Implications of Female sex on Stroke risk factors, care, outcome and rehabilitation: an Asian perspective
Stroke affects 16.9 million people annually and the greatest burden of stroke is in low- and middle-income countries, where 69% of all strokes occur. Stroke risk factors, mortality and outcomes differ in developing countries as compared to the developed world. We performed a literature review of 28 articles pertaining to epidemiology of stroke in Asian women, stroke risk factors, gender-related differences, and stroke outcomes.
Asian women differ from women worldwide due to differences in stroke awareness, risk factor profile, stroke subtypes, and social issues that impact stroke care. While Asian men have a higher incidence of stroke as compared to women overall, the long- and short-term outcomes in Asian women tend to be poorer. Both conventional and gender-specific risk factors contribute to stroke risk. Oral contraceptive use and addictions such as tobacco and alcohol are less prevalent among Asian women due to socio cultural differences. There is however, a much higher preponderance of pregnancy-related stroke and cardio-embolic stroke secondary to rheumatic heart disease and heavy use of chewing tobacco. The overall outcome is poor due to poor access to health care and lack of resources.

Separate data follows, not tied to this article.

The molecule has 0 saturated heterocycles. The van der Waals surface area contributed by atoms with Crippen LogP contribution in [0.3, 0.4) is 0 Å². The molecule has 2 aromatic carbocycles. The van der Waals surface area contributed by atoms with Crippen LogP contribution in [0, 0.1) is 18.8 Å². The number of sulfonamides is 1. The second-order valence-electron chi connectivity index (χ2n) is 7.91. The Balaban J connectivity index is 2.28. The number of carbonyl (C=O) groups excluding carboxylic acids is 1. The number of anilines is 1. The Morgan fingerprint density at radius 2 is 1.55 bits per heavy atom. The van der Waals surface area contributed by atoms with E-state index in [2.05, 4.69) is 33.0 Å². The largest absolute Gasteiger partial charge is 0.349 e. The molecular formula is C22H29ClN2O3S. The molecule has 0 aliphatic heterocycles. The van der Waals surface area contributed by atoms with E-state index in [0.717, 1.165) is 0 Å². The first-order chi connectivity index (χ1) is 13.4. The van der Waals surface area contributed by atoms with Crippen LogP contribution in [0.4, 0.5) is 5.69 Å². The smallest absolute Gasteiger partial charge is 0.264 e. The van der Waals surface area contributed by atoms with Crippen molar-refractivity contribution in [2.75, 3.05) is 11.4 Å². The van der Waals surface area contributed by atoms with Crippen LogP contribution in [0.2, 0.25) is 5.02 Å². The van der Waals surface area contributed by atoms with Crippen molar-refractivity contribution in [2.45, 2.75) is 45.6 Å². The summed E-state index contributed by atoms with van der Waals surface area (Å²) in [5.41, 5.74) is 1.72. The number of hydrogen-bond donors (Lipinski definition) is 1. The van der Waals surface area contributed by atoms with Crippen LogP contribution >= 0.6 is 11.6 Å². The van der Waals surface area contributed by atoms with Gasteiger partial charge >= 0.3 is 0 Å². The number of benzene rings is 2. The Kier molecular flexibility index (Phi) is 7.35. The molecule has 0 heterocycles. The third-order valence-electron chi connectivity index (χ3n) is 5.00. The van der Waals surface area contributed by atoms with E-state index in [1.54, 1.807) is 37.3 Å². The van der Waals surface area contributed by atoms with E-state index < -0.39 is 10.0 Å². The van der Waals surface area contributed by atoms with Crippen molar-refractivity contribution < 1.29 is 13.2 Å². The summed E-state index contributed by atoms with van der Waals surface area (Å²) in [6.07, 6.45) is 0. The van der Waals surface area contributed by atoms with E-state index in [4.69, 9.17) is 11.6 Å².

Our review exposed the gaps in our knowledge about stroke risk factors and differences in stroke care provided to Asian women. While there are sociocultural barriers that impede the provision of immediate care to these stroke patients, much needs to be done by way of prevention of recurrent stroke and treatment of risk factors.
Mehndiratta, M. M.
(2015). Implications of Female sex on Stroke risk factors, care, outcome and rehabilitation: an Asian perspective. Cerebrovascular Diseases, 39(5-6), 302-308.
Available at: http://ecommons.aku.edu/pakistan_fhs_mc_med_neurol/84